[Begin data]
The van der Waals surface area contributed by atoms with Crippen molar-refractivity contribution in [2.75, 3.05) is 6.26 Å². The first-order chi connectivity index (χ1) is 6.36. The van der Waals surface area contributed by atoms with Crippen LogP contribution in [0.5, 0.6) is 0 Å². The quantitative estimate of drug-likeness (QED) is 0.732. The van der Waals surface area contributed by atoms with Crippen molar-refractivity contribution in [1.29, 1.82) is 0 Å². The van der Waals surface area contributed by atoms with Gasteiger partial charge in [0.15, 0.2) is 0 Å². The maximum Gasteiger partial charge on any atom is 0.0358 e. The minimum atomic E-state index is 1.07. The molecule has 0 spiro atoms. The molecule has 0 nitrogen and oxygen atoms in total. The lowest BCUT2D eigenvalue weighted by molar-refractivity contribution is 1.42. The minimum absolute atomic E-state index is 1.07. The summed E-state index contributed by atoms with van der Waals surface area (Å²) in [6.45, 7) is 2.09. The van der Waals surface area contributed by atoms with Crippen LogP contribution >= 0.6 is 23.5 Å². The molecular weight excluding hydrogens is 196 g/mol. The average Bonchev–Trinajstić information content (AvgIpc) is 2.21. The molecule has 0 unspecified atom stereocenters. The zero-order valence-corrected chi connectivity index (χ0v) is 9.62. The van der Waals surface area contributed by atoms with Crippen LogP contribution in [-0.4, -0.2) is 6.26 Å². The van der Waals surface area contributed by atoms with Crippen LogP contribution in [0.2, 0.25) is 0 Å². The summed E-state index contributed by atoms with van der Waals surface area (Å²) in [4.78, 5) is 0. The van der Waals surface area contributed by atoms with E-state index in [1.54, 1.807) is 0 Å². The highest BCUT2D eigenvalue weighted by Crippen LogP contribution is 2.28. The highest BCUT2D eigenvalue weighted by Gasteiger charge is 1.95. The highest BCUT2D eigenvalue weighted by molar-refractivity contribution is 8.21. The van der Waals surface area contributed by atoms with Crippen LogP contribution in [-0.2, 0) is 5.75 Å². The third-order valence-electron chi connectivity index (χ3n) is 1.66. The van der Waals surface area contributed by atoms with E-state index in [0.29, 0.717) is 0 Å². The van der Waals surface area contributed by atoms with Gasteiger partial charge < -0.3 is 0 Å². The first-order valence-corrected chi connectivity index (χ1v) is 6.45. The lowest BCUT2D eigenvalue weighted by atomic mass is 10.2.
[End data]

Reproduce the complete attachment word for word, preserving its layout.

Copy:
The van der Waals surface area contributed by atoms with Crippen molar-refractivity contribution in [2.75, 3.05) is 6.26 Å². The first-order chi connectivity index (χ1) is 6.36. The van der Waals surface area contributed by atoms with Crippen LogP contribution in [0.5, 0.6) is 0 Å². The quantitative estimate of drug-likeness (QED) is 0.732. The van der Waals surface area contributed by atoms with Crippen molar-refractivity contribution in [1.29, 1.82) is 0 Å². The van der Waals surface area contributed by atoms with Gasteiger partial charge in [0.15, 0.2) is 0 Å². The maximum Gasteiger partial charge on any atom is 0.0358 e. The minimum atomic E-state index is 1.07. The molecule has 0 spiro atoms. The molecule has 0 nitrogen and oxygen atoms in total. The lowest BCUT2D eigenvalue weighted by molar-refractivity contribution is 1.42. The minimum absolute atomic E-state index is 1.07. The summed E-state index contributed by atoms with van der Waals surface area (Å²) in [6.45, 7) is 2.09. The van der Waals surface area contributed by atoms with Crippen LogP contribution >= 0.6 is 23.5 Å². The molecular weight excluding hydrogens is 196 g/mol. The average Bonchev–Trinajstić information content (AvgIpc) is 2.21. The molecule has 0 unspecified atom stereocenters. The zero-order valence-corrected chi connectivity index (χ0v) is 9.62. The van der Waals surface area contributed by atoms with Crippen LogP contribution in [-0.4, -0.2) is 6.26 Å². The van der Waals surface area contributed by atoms with Crippen LogP contribution in [0.2, 0.25) is 0 Å². The summed E-state index contributed by atoms with van der Waals surface area (Å²) in [4.78, 5) is 0. The van der Waals surface area contributed by atoms with E-state index in [1.54, 1.807) is 0 Å². The highest BCUT2D eigenvalue weighted by Crippen LogP contribution is 2.28. The highest BCUT2D eigenvalue weighted by Gasteiger charge is 1.95. The highest BCUT2D eigenvalue weighted by molar-refractivity contribution is 8.21. The van der Waals surface area contributed by atoms with Crippen LogP contribution in [-0.2, 0) is 5.75 Å². The third-order valence-electron chi connectivity index (χ3n) is 1.66. The van der Waals surface area contributed by atoms with E-state index in [0.29, 0.717) is 0 Å². The van der Waals surface area contributed by atoms with Gasteiger partial charge < -0.3 is 0 Å². The first-order valence-corrected chi connectivity index (χ1v) is 6.45. The lowest BCUT2D eigenvalue weighted by atomic mass is 10.2.